Honey coated the bottom of the plate, perfect for dipping nubbins of crackly battered skin. The unexpectedly grotesque development was how ill matched honey and potatoes are. The treacly wetness soaked into my not-that-crispy-to-begin-with fries and rendered them sticky and creepy. Maybe if I closed my eyes and pretended they were sweet potato fries it would’ve be ok.


Hmm, it's a gold on gold entree. I didn’t want to copycat James’s chicken and waffle, The Al Sharpton (who needs no Googling). We both got sugar shocked, though I noticed very little maple syrup applied to his food. Instead, James also added Tabasco,  a combo that reminded me a bit too much of the lemonade diet, which I'm still kind of angry for getting sucked into. The waffles are Belgian, by the way. Wha? I'm starting to think that I'm just confused and these big-squared concoctions are standard waffles.

And yes, I got my porky greens.

Amy Ruth’s * W. 116th St., New York, NY

South Beauty

I hadn’t expected any acknowledgment of Halloween in China, and I was completely wrong. I don’t know that anyone actually does anything on October 31, but stores and restaurants were decorating with pumpkins, ghosts and witches and sales clerks donned costumes during the week leading up to the holiday.


South Beauty also was getting into the game on my Halloween eve visit. This Sichuan restaurant was kind of hard to pin down. Typical for China, it’s a chain with many branches in malls. I chose this particular Shanghai location because it sounded the most over-the-top décor-wise and it was walking distance from our hotel.


And it really was tricked out like a tycoon’s mansion. The multi-leveled bar takes up the entire front building and feels like an enormous study in a British country manor. You half expect to see men in smoking jackets and decanters of port in the wood-paneled side rooms. It all opens on to a reflecting pool lined with outdoor seating and beyond that is the restaurant proper, all glass and shades of ivory.


So, it feels upscale but it’s not expensive (by Western standards, at least—I’m pretty sure most entrees were under $10) and the food isn’t “serious” in a fine dining sense. Everything is garnished to the nines, though. We were given what seemed to be one of the prime tables, flanked by two impractical sofas. The distance between seat and plating was so vast you felt overexposed and bound to drop something from chopstick to mouth.


The service was typically Asian in that you’re constantly being watched and hawked over, yet ordering is kind of painful, involves lots of pointing and head shaking and misunderstandings abound. All over Shanghai our attempts to order fish were thwarted. I’m not sure if they had run out, the fish in question weren’t in season or what. But after about three attempts, we got an affirmative on the fish head. I don’t know why fish heads freak people out—the meat is flavorful, you don’t have to eat the eyes, plus, this one was practically disguised by sauce and chopped onions, anyway.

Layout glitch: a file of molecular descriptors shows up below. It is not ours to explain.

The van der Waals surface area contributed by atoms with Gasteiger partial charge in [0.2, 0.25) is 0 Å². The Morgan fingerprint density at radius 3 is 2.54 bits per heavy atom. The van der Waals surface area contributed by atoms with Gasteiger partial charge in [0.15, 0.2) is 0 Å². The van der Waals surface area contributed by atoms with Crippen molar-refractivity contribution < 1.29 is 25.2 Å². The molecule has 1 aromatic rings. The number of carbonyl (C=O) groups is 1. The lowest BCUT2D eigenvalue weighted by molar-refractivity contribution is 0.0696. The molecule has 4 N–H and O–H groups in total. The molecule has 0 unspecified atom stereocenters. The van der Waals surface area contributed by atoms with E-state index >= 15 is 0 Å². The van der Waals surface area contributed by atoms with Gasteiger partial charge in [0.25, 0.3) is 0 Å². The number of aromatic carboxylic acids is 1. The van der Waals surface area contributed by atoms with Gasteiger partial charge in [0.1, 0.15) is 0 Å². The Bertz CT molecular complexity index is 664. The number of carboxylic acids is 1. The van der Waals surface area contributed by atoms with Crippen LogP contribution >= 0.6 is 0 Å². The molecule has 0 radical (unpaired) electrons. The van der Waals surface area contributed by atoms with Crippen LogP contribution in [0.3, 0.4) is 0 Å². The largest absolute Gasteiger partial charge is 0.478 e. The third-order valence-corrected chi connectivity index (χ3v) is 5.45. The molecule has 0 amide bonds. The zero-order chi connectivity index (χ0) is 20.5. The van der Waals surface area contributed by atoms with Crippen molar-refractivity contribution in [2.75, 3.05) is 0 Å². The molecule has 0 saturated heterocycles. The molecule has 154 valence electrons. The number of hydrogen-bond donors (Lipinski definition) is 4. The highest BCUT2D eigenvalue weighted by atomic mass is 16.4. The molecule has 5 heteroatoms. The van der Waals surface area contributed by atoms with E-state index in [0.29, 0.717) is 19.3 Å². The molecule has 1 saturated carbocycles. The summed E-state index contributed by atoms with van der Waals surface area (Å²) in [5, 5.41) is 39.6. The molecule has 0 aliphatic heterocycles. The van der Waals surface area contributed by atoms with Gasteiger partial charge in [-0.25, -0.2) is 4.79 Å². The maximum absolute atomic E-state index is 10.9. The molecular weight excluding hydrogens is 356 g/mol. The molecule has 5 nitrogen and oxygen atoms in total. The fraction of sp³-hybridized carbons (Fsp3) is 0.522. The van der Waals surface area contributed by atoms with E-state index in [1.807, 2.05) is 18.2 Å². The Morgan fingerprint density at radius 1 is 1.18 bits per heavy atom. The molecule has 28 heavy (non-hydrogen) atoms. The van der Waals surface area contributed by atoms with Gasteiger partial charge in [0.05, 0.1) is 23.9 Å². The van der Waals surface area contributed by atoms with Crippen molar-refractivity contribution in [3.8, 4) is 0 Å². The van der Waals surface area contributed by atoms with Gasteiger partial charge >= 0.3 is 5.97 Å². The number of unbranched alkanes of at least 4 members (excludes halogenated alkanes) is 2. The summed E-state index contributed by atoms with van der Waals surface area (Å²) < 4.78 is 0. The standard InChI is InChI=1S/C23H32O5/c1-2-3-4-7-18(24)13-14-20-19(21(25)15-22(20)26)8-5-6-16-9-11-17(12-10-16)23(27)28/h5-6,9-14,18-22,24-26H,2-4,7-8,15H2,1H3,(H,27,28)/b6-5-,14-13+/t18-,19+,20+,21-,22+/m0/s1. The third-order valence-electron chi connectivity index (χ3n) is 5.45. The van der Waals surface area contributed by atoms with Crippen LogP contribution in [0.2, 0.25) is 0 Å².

I also ordered gong bao ji ding. Wouldn’t you want to see how this take out favorite is cooked in its homeland (yes, kung pao chicken is a real dish not an American invention). The flavors were more pristine and vinegar-sour, though I didn’t really get hits of Sichuan peppercorn The tiny uniformly cut bits were tough to tackle with chopsticks and our slow picking meant it got cold before we could finish. You don’t want cornstarch-thickened sauces to cool too much or they turn gooey.


I had no quibble with the sautéed green beans, which was the only dish that hinted at mouth-numbing properties. I didn’t find the food to be terribly Sichuan, at least the little I know about the cuisine. Nothing we ate was emphatically spicy, and the ma la sensation was absent. I’m not sure if that was due to weird ordering or a toned down preparation. I’m always wary of food in pretty surroundings while traveling. We were similarly underwhelmed at easy-on-the-eyes Celadon in Bangkok, which served elegant yet flat Thai food. I would love a stylish setting and kick ass food.


More notable was the freak show that kept parading through the restaurant as we ate. A Chinese woman, clearly a manager, in a skirt suit with a witches hat, was accompanied by two guys wearing Scream masks and they would periodically trail through the room blaring an electronic device making tinny, wailing ghost sounds. We were like, “oh shit, I hope they don’t come over here,” kind of how I feel about the Martians at Mars 2112, but you’re asking for trouble at Time’s Square theme restaurant.

They stopped at every table to try and convince skeptical diners to stop by the bar for their Halloween party. On their second pass through, they upped the ante and offered a free drink. I always feel guilted into taking unwanted coupons and amNY’s on the street, so I was like do we try to sneak out after dinner (you have to walk through the bar to exit) or stay for a damn cocktail? Free is good, plus I wanted to see what the hell was going to transpire. Despite a predominately western clientele, I was fairly certain we were the only Americans in the restaurant.